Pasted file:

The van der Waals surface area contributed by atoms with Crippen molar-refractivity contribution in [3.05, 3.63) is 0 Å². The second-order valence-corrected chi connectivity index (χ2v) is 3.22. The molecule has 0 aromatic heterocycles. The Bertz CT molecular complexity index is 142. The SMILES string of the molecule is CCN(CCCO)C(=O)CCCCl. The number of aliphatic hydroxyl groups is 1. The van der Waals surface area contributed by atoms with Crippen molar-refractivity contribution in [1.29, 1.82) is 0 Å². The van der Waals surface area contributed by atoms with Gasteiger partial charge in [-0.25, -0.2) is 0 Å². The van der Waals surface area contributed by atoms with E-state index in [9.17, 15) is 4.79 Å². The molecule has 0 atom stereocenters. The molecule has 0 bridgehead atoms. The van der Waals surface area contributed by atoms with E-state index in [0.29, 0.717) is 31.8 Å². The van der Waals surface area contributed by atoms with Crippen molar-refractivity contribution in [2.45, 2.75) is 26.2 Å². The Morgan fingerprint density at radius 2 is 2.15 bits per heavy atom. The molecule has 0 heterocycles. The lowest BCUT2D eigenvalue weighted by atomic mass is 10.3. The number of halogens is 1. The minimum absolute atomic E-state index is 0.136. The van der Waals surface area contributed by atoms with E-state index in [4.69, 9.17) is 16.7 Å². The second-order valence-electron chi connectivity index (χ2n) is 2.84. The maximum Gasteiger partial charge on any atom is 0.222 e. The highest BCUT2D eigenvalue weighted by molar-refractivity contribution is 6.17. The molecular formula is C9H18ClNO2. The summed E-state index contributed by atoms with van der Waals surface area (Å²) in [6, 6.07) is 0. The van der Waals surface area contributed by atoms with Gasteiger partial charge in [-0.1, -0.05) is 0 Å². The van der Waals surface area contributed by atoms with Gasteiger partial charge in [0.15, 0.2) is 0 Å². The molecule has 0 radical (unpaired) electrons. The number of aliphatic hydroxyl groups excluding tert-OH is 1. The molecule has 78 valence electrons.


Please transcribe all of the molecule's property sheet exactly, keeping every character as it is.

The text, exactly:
The van der Waals surface area contributed by atoms with Crippen molar-refractivity contribution in [3.05, 3.63) is 0 Å². The second-order valence-corrected chi connectivity index (χ2v) is 3.22. The molecule has 0 aromatic heterocycles. The Bertz CT molecular complexity index is 142. The SMILES string of the molecule is CCN(CCCO)C(=O)CCCCl. The number of aliphatic hydroxyl groups is 1. The van der Waals surface area contributed by atoms with Crippen molar-refractivity contribution in [1.29, 1.82) is 0 Å². The van der Waals surface area contributed by atoms with Gasteiger partial charge in [-0.25, -0.2) is 0 Å². The van der Waals surface area contributed by atoms with E-state index in [9.17, 15) is 4.79 Å². The molecule has 0 atom stereocenters. The molecule has 0 bridgehead atoms. The van der Waals surface area contributed by atoms with E-state index in [0.29, 0.717) is 31.8 Å². The van der Waals surface area contributed by atoms with Crippen molar-refractivity contribution in [2.45, 2.75) is 26.2 Å². The Morgan fingerprint density at radius 2 is 2.15 bits per heavy atom. The molecule has 0 heterocycles. The lowest BCUT2D eigenvalue weighted by atomic mass is 10.3. The number of halogens is 1. The minimum absolute atomic E-state index is 0.136. The van der Waals surface area contributed by atoms with E-state index in [4.69, 9.17) is 16.7 Å². The second-order valence-electron chi connectivity index (χ2n) is 2.84. The maximum Gasteiger partial charge on any atom is 0.222 e. The highest BCUT2D eigenvalue weighted by molar-refractivity contribution is 6.17. The molecular formula is C9H18ClNO2. The summed E-state index contributed by atoms with van der Waals surface area (Å²) in [6, 6.07) is 0. The van der Waals surface area contributed by atoms with Gasteiger partial charge in [-0.1, -0.05) is 0 Å². The van der Waals surface area contributed by atoms with Gasteiger partial charge in [0.15, 0.2) is 0 Å². The molecule has 0 radical (unpaired) electrons. The number of aliphatic hydroxyl groups excluding tert-OH is 1. The molecule has 78 valence electrons.